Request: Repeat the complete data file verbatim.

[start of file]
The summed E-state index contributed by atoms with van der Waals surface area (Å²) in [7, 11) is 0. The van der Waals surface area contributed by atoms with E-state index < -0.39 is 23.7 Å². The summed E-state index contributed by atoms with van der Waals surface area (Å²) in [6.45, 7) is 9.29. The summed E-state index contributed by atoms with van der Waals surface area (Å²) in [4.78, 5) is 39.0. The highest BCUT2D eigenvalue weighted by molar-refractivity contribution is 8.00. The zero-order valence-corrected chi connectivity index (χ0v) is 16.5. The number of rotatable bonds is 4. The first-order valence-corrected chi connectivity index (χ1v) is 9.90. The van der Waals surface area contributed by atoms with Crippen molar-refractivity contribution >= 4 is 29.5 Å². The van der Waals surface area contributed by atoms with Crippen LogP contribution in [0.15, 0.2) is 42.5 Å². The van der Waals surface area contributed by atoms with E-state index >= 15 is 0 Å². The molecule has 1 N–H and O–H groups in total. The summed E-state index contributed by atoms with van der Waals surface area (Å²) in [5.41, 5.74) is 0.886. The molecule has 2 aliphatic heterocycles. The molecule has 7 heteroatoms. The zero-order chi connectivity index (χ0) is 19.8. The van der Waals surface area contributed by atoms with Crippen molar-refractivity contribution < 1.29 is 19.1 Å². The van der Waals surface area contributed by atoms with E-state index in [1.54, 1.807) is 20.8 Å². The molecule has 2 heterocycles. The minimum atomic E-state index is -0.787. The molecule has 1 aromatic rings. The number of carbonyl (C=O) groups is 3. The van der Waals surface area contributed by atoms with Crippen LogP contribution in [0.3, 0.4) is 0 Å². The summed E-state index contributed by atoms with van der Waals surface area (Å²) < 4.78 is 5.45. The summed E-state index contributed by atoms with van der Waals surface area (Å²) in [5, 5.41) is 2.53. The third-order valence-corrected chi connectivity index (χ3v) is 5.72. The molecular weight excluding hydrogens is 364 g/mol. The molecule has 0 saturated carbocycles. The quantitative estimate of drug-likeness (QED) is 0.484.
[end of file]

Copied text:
The summed E-state index contributed by atoms with van der Waals surface area (Å²) in [7, 11) is 0. The van der Waals surface area contributed by atoms with E-state index < -0.39 is 23.7 Å². The summed E-state index contributed by atoms with van der Waals surface area (Å²) in [6.45, 7) is 9.29. The summed E-state index contributed by atoms with van der Waals surface area (Å²) in [4.78, 5) is 39.0. The highest BCUT2D eigenvalue weighted by molar-refractivity contribution is 8.00. The zero-order valence-corrected chi connectivity index (χ0v) is 16.5. The number of rotatable bonds is 4. The first-order valence-corrected chi connectivity index (χ1v) is 9.90. The van der Waals surface area contributed by atoms with Crippen molar-refractivity contribution >= 4 is 29.5 Å². The van der Waals surface area contributed by atoms with Crippen LogP contribution in [0.15, 0.2) is 42.5 Å². The van der Waals surface area contributed by atoms with E-state index >= 15 is 0 Å². The molecule has 1 N–H and O–H groups in total. The summed E-state index contributed by atoms with van der Waals surface area (Å²) in [5.41, 5.74) is 0.886. The molecule has 2 aliphatic heterocycles. The molecule has 7 heteroatoms. The zero-order chi connectivity index (χ0) is 19.8. The van der Waals surface area contributed by atoms with Crippen molar-refractivity contribution < 1.29 is 19.1 Å². The van der Waals surface area contributed by atoms with E-state index in [1.54, 1.807) is 20.8 Å². The molecule has 2 heterocycles. The minimum atomic E-state index is -0.787. The molecule has 1 aromatic rings. The number of carbonyl (C=O) groups is 3. The van der Waals surface area contributed by atoms with Crippen LogP contribution in [0.3, 0.4) is 0 Å². The summed E-state index contributed by atoms with van der Waals surface area (Å²) < 4.78 is 5.45. The summed E-state index contributed by atoms with van der Waals surface area (Å²) in [5, 5.41) is 2.53. The third-order valence-corrected chi connectivity index (χ3v) is 5.72. The molecular weight excluding hydrogens is 364 g/mol. The molecule has 0 saturated carbocycles. The quantitative estimate of drug-likeness (QED) is 0.484.